Mark tells us that many people gathered to line Jesus' path. They cut palm branches to wave as he passed by and they lay their cloaks over the dusty road, a humbling gesture of respect.  

But the parade was just the beginning and marked a pivot point between a festive and celebrated entrance into the city and something much more painful to come. The color of this week, Holy Week, is red because Palms give way to passion.  Passion in the sense of suffering.  Upon entering the city it’s clear that Jesus’ message of table-turning love and justice has turned the authorities against him to the point that they are willing to do anything to get rid of him. His community sticks with him, but it’s hard for everyone to stay.  Some feel like they might be in danger just by associating with him.  Others wonder if backing away slowly might make their departure less noticeable.  But still others remained.  His disciples risk a lot just to have a goodbye dinner with him in the Upper Room on Thursday.  And when Jesus falls under the weight of his own cross, a member of his community stepped off of the sidelines and helped carry the weight.  Several gospel accounts speak to how a group of women stayed with Jesus right until the very end.  Others in his community may not have been at the foot of the cross, but they were working in the background making arrangements for a respectful burial and standing up for his teachings in the days and years to follow.  

It's actually the hard turns in life that show the true significance of community.  Yeah, the high moments like parades and celebrations are fun and festive, but the community that sticks around when the parade has ended is the true blessing.  

And here in lies the message for us today.  Community is about solidarity.  And solidarity overcomes the hardest of things.  We show up here week after week not just because the snacks are good, though they are.  Not just because the music fills us up, though it does.  Not just because we individually get something out of the message, and maybe sometimes you do.  We are a community of Jesus-followers because this was never a solo-sport.  Gathering together as a group not only continues the tradition of solidarity with Jesus, but extends that solidarity to one another.  When you show up here, you never know who is going to be uplifted by your smile.  You never know who will hear your story and be inspired.  You never know who desperately needs a kind word today.  When we show up here in church as a community, we show up not for ourselves, but for each other.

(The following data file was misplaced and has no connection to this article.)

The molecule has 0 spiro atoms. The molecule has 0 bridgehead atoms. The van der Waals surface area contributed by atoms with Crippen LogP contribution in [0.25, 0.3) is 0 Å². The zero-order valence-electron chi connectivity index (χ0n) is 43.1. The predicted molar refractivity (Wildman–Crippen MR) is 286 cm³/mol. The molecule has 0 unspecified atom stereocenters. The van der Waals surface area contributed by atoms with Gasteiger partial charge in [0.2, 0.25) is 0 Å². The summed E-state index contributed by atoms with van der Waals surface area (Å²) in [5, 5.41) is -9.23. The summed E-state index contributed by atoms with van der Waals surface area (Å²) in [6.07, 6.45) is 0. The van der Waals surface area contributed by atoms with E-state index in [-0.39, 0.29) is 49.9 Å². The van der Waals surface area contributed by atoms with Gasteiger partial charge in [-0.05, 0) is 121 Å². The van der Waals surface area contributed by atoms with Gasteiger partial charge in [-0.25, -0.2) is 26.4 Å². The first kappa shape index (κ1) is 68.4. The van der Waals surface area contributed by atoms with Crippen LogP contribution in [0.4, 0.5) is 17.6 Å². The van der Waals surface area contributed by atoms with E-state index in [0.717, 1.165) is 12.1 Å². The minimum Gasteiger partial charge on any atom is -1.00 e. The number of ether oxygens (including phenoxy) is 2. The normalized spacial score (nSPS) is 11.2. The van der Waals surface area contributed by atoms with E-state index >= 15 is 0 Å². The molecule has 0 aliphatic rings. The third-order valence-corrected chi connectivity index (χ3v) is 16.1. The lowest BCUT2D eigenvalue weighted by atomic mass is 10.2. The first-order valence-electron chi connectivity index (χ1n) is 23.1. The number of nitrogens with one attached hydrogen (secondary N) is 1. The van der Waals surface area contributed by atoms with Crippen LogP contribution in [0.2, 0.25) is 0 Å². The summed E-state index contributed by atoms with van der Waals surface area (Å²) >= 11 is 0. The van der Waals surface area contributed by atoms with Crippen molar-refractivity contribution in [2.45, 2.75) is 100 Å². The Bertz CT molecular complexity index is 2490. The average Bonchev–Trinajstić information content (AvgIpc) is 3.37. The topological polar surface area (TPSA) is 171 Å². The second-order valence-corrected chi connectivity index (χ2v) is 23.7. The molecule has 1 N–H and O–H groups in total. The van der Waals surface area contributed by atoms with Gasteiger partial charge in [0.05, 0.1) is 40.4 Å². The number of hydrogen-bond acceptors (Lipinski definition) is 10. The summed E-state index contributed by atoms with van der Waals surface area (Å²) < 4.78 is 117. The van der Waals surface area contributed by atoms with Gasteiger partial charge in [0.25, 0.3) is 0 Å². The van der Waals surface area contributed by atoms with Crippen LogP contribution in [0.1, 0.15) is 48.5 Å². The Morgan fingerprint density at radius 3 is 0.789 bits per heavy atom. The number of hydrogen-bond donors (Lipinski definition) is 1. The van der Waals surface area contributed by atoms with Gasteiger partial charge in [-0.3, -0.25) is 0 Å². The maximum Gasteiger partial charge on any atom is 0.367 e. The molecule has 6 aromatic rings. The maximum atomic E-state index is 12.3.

We’re entering the most difficult week in our Christian faith.  A week filled with deep sorrow and longing as we see God incarnate suffer and die for loving too much.  The most important thing to do this week is to gather.  This is when community matters most.  You could skip from Palm Sunday to Easter Sunday and never even wonder about what you missed.  You could, but you’d be missing something irreplicable.  Community is not just about the high moments, but also the lows.  Collectively we bear witness to suffering and show up for each other even when it’s hard.  That’s the kind of solidarity that overcomes even the greatest odds.  

As we sing our next hymn, I’m going to invite our children to come forward and help as we prepare our sanctuary for Good Friday. Our ushers will also move through the room to receive your offerings.  

But first, let us pray.  

Grace and Peace,

Pastor Anna